This production is lively and vivacious, due in equal parts to Lithgow’s native theatrical intelligence and Daniel Sullivan’s canny direction. Stories by Heart is thoroughly sincere and sentimental, which I find very refreshing. Recommended.

For tickets, click here.

To learn about Jonathan Warman’s directing work, see jonathanwarman.com.

Review: Farinelli and the King

This gentle play with music is essentially a vehicle for two of the world’s greatest talents, actor Mark Rylance and operatic countertenor Iestyn Davies, both the very best at what they do, and at the peak of their talents. Rylance stars as King Philippe V of Spain, at a point in his life where he is plagued with what we would today call mental illness, some mix of depression and delusion.

Enter Farinelli (born as Carlo Broschi, played by Sam Crane and sung by Davies), brought in by Queen Isabella Farnese (Melody Grove). Farinelli sings, and the king’s spirit significantly lifts. Call it music therapy, centuries before the fact.

Rylance is of course the main draw here, and he is unsurprisingly magnificent. Some people call him mannered, but I think the way in which he applies his undeniable mannerisms is masterful and deeply intelligent. It is to me what great acting should be, the actor’s own personality and / or persona applied with precise thought and detail – and deep emotion and vulnerability – to the given circumstances of the piece.

Davies singing, however, is the soul of this love letter to the power of music, and he is every bit as terrific. He may be physically incapable of replicating Farinelli’s unearthly castrato voice, but he is without a doubt as subtle and feeling a musical interpreter as the man he plays. He sings Handel almost exclusively here, and I would have liked to have heard more by Porpora (Farinelli’s mentor, who gets the only non-Handel aria here), or even better composers like Hasse or Vinci, who are undeservedly forgotten today, but very important at the time. Still, there is no denying that Davies caressing Handel’s gorgeous “Lascia, ch’io pianga” is the perfect way to close the evening.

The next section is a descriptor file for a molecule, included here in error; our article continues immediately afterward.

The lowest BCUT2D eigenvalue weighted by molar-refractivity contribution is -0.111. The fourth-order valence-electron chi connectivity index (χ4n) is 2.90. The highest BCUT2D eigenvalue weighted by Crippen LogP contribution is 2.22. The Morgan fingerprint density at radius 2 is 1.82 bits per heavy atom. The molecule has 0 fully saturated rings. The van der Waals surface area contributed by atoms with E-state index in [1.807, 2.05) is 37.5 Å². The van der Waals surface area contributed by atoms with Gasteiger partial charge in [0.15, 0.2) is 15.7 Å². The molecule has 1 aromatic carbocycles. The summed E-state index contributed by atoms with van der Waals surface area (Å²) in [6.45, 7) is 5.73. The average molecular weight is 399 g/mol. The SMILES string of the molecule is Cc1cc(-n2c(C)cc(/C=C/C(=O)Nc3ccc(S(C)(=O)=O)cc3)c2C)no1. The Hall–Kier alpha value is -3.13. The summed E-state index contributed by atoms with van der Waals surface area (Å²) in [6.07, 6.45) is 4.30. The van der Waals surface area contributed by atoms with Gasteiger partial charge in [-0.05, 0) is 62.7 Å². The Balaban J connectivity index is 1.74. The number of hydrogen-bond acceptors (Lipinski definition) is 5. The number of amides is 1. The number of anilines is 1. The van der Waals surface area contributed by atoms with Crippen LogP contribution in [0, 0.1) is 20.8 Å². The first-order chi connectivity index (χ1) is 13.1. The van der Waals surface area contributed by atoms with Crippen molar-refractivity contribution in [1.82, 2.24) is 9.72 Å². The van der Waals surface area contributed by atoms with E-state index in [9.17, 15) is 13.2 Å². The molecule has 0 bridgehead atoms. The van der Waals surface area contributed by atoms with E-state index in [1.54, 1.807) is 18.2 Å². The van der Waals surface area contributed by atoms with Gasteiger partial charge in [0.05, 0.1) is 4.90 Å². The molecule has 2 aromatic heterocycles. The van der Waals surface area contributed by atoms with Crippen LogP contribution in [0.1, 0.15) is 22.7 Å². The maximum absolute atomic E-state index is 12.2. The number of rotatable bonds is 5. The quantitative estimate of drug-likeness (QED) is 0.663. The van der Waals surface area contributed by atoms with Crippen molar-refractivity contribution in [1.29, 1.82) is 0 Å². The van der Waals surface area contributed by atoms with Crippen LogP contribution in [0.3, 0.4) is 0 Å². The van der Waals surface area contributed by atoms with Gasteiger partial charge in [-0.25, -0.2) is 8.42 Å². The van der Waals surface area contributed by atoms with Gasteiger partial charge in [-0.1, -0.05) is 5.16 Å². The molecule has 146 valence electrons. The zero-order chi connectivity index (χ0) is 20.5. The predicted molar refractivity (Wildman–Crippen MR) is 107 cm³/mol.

John Dove’s marvelous staging, set among Jonathan Fensom’s sumptuous set and costumes, rises to the level of his collaborators. I have a minor quibble with the script itself, which falters toward the end with an entirely non-historical love triangle between the two titular characters and the queen. It rings false, and breaks the gentle spell that the show casts until that point. It’s really unnecessary. It also contributes to the general error in the portrayal of Isabella Farnese, a far more formidable figure than suggested by the sentimental way the role is written. Not a big problem, though. A real pleasure of a show, and recommended.

For tickets, click here.

To learn about Jonathan Warman’s directing work, see jonathanwarman.com.

Review: The Children

This drama begins after a tragedy, since the worst has already happened – a Fukushima-level or worse nuclear plant disaster in a coastal English town. The play’s story largely follows a trio of people dealing with the aftermath. Though not without humor, The Children is heavy going, but intelligent and humane enough to reward the effort.

Given the nature of the disaster, it is no coincidence that all three characters are nuclear engineers. It is also thematically important to the play that they are all retired scientists. Married couple Hazel (Deborah Findlay) and Robin (Ron Cook), who worked at the plant, are visited by old friend Rose (Francesca Annis). Rose has some highly personal issues to settle with both of them before she moves on to a larger issue later in the play (which I won’t spoil).

This quietly naturalistic three-hander is inevitably all about the acting, and it is truly superior. Annis brings to Rose a fading sensuality – she is quite self-conscious that the sexuality which played a big part in her life is on the wane. Cook is given a rogue of a man to portray, but anchors all the performance to Robin’s surprisingly ethical core (Sidebar: there was a significant portion of the play that felt a bit, well, anthropological to me, since the way straight people deal with sex roles has always been fundamentally strange to me).

Hazel is the character on whom the plot and theme both hinge – she has the biggest arc – Deborah Findley gives great nuance to a woman who is simultaneously rigorously practical and helplessly selfish. James Macdonald’s direction is so seamless that not a single moment seems writerly or forced, and as easy as that may sound on paper, I can tell you it’s devilishly difficult. Recommended.

For tickets, click here.

To learn about Jonathan Warman’s directing work, see jonathanwarman.com.